About 55% of children with significant mental health difficulties receive treatment and up to 80% of children with sub-clinical symptoms receive no treatment. Treatments are often not initiated until issues are significantly impacting the child and family. This study aims to conduct a pragmatic randomized trial in two non-academic health care systems to test a mental health family navigator model to promote early access to, engagement in, and coordination of needed mental health services for children. The first task of the study will focus on the implementation of a predictive model to identify symptomatic children with no diagnosed mental health disorder(s) or treatments initiated. The tool identifies patients with documentation of mental health symptoms or complaints in the free text of a progress note from a recent primary care or urgent care visit. Using this predictive algorithm, we will conduct a pragmatic randomized trial comparing intervention and usual care arm patients enrolled from Kaiser Permanente (KP) Washington and KP Northern California. The trial will enroll 200 patients per arm (n=400). Children with (1) a new mental health diagnosis but no treatment initiated; (2) a new mental health medication ordered with no mental health diagnosis; and (3) symptoms identified by the predictive model with no new mental health diagnosis or treatment initiated will be recruited. The study intervention will offer 6 months of support to the family by a mental health navigator (social worker). The navigator will perform an initial needs and barriers assessment with the family around mental health services, conduct ongoing motivational interviewing around mental health care, provide up to 4 psychotherapy sessions (when appropriate) via clinic-to-home video visits, help the family find and schedule with appropriate mental health providers in the community, and reach out ad hoc if mental health appointments or medication refills are missed. The primary outcome is the percentage of youth initiating psychotherapy. The secondary outcome is the percentage of youth with at least 4 mental health visits. We hypothesize that the intervention arm will have higher rates of psychotherapy use compared to the control arm. We will also assess initiation of psychotropic medications. All primary analyses will follow an intent-to-treat approach. A waiver of consent will be obtained to include data for all individuals offered the intervention in the analysis, regardless of the amount of intervention (?dose? of navigation) received.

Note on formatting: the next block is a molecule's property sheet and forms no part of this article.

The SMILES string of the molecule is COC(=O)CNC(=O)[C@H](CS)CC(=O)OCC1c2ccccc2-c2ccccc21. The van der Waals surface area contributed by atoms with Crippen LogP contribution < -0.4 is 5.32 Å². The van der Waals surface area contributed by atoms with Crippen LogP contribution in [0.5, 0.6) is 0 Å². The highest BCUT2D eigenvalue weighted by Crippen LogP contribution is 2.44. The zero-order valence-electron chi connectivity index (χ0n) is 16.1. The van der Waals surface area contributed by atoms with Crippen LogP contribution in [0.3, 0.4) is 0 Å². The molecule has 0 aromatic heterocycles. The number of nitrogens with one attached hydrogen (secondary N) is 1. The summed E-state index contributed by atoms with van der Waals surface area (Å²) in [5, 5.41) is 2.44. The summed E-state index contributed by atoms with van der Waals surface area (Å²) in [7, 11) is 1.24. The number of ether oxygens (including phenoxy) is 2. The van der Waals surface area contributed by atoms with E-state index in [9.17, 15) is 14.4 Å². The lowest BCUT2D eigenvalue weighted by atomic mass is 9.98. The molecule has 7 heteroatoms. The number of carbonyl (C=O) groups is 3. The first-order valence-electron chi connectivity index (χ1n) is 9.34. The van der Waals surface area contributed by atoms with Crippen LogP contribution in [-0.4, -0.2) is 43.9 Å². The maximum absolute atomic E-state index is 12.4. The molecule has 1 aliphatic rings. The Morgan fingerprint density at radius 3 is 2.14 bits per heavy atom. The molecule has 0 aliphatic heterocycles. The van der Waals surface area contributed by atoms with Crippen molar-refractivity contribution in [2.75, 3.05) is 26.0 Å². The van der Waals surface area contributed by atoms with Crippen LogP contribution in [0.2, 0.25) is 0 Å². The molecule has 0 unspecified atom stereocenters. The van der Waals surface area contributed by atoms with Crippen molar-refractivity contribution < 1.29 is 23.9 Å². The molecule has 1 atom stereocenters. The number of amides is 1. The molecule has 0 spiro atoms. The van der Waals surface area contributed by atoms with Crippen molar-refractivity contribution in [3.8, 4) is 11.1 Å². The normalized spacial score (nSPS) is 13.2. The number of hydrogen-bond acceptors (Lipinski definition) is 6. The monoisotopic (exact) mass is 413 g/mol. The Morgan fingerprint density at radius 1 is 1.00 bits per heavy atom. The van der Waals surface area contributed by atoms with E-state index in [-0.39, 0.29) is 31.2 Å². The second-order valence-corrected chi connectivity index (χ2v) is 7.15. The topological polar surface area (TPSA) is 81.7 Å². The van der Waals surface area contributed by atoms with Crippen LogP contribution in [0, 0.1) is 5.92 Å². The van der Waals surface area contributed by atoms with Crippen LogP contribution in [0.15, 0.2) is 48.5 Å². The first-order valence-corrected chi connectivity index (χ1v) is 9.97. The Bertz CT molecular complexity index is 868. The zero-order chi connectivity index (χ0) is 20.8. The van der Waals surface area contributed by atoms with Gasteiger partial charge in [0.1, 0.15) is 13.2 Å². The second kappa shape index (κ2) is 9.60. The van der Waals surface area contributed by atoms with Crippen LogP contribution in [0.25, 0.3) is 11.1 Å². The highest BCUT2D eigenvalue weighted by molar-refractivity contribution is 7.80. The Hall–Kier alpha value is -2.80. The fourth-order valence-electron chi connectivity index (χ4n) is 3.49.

Mental illnesses often first appear in childhood and yet go mostly untreated until a serious disorder develops. This study will (a) implement ways to identify early mental health needs in children 4-12 years of age using free text notes entered into medical records, and (b) carry out a two-arm randomized trial to test if offering navigator support and video-based psychotherapy result in more mental health visits over a 6-month period of time.